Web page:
8 Things to Consider When Planning Your IT Budget
May 11, 2015
Technology expenses for your practice can easily run thousands of dollars per year, and failure to properly plan for these expenses can put your practice in a tough position, financially and legally. To determine a rough estimate of what your IT budget should be, look at what you spent last year. The estimate should include services and support, voice and data telecommunications, software and hardware purchases. Taking the time to identify your IT needs will help you stay on budget, provide uninterrupted service to your patients and be compliant with ever-changing regulations.
Consider these eight items when planning your IT budget:
1. HIPAA Compliance. The recent changes to HIPAA place more pressure on practices to ensure their protected health information (PHI) is secure. With several high-profile data breaches in the recent years, it is critical that providers conduct an annual HIPAA security risk analysis to ensure PHI is protected from security issues. Practices should budget for these audits accordingly.
2. Windows Server 2003. Similar to the changes that affected Windows XP and Office 2003 in 2014, Microsoft will no longer support Windows Server 2003 as of July 14, 2015. This means any practice using this software for anything involving PHI is considered vulnerable to security risks and will be in violation of HIPAA. Any machine not compatible will have to be replaced, or technology upgraded.
3. Disaster Recovery. Technology disasters can happen at any time, and when they do, they have substantial impacts on operations and finances. It is important that your practice has a comprehensive and HIPPA-compliant disaster recovery and business continuity plan. To reduce short and long-term impacts, the plan should cover how to recover from any IT disaster, but also how to maintain business continuity during and after a disaster. Once a plan is established, it should be tested regularly and updated as changes are made to IT systems.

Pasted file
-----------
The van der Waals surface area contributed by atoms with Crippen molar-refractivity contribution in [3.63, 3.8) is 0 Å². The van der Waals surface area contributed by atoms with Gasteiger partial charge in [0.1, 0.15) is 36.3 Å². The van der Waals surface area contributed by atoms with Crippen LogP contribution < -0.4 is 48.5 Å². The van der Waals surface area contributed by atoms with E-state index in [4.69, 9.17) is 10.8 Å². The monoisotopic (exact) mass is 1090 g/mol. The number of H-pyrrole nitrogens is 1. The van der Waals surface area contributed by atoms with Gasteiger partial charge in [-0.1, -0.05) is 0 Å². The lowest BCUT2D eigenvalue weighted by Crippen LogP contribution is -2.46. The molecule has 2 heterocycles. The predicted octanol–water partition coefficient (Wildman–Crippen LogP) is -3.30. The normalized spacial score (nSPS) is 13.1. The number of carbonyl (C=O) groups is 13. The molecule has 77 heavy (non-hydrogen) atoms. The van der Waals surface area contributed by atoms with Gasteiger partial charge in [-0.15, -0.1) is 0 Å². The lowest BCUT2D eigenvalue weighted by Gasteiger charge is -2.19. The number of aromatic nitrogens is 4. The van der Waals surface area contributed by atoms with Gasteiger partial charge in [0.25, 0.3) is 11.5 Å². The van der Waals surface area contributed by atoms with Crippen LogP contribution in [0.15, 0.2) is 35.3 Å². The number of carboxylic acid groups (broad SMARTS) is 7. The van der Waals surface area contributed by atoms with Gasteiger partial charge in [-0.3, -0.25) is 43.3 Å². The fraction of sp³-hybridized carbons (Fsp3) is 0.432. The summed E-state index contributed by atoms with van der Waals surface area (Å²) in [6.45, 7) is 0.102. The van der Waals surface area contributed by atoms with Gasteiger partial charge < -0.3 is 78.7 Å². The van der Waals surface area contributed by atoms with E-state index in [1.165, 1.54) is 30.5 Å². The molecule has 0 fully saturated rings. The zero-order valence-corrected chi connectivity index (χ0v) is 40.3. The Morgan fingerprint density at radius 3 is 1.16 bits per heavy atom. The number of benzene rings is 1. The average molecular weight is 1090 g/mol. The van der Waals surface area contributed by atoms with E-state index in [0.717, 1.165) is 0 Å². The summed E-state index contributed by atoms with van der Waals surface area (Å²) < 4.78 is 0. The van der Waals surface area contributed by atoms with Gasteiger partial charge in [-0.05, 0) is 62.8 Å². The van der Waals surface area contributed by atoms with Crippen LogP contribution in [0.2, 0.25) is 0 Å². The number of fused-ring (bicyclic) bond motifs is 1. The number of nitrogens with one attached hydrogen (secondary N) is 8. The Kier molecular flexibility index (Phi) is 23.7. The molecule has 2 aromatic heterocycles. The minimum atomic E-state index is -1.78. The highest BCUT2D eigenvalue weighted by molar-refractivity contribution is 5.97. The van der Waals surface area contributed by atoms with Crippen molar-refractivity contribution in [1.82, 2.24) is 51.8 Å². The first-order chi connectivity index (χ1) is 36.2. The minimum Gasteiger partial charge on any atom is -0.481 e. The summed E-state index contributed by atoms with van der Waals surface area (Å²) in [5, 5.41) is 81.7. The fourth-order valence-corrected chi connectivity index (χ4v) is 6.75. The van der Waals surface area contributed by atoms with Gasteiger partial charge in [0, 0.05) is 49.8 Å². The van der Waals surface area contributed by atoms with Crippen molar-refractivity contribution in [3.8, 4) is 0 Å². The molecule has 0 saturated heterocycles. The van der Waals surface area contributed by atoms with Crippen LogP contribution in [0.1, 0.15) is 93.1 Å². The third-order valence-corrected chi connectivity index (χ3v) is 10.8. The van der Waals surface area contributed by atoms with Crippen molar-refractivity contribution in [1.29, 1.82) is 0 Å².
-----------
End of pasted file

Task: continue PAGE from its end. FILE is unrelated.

4. Growing Your Practice. Planning on moving to a bigger location or opening an additional office? Plan for the costs of additional computers, software licenses and telecommunications for these new spaces.
5. New Systems. Purchasing a new system such as an electronic health records (EHR) or an electronic dental health records (EDHR) system can be a large upfront cost, but there are other costs associated with this purchase to factor into your budget. Plan for installation, hardware updates, user licenses and training expenses.
6. Software Maintenance. It is important to maintain your practice management software. Planning for the cost of this maintenance is equally important. Costs typically run between 17 percent and 23 percent of the original licensing fee of the software. That may not sound like much, but considering systems can cost upwards of $100,000, maintenance costs can quickly add up.
7. Contract Renewals. It’s likely that at least one of your IT-related contracts will be up for renewal in the near future. Determine if changes are needed in the contract or if it’s time to change service providers. Any change could affect the cost of these services.
8. Warranties. Similar to contracts, it’s likely that a warranty on at least one major piece of IT equipment is nearing its expiration date. To determine if your practice should renew the warranty, consider things like the age of the equipment and whether you’re better off replacing the equipment altogether.
It is important for physicians to be engaged in the selection process of healthcare IT. Finding the right fit for your practice takes time, but by putting in the effort you ensure you find the systems that work best with work flow. Examining these eight key areas of your IT infrastructure will help you forecast the costs of these services and be prepared for the many IT changes you may experience. This plan will not only keep you on budget, but it will also ensure your practice continues to operate effectively and efficiently.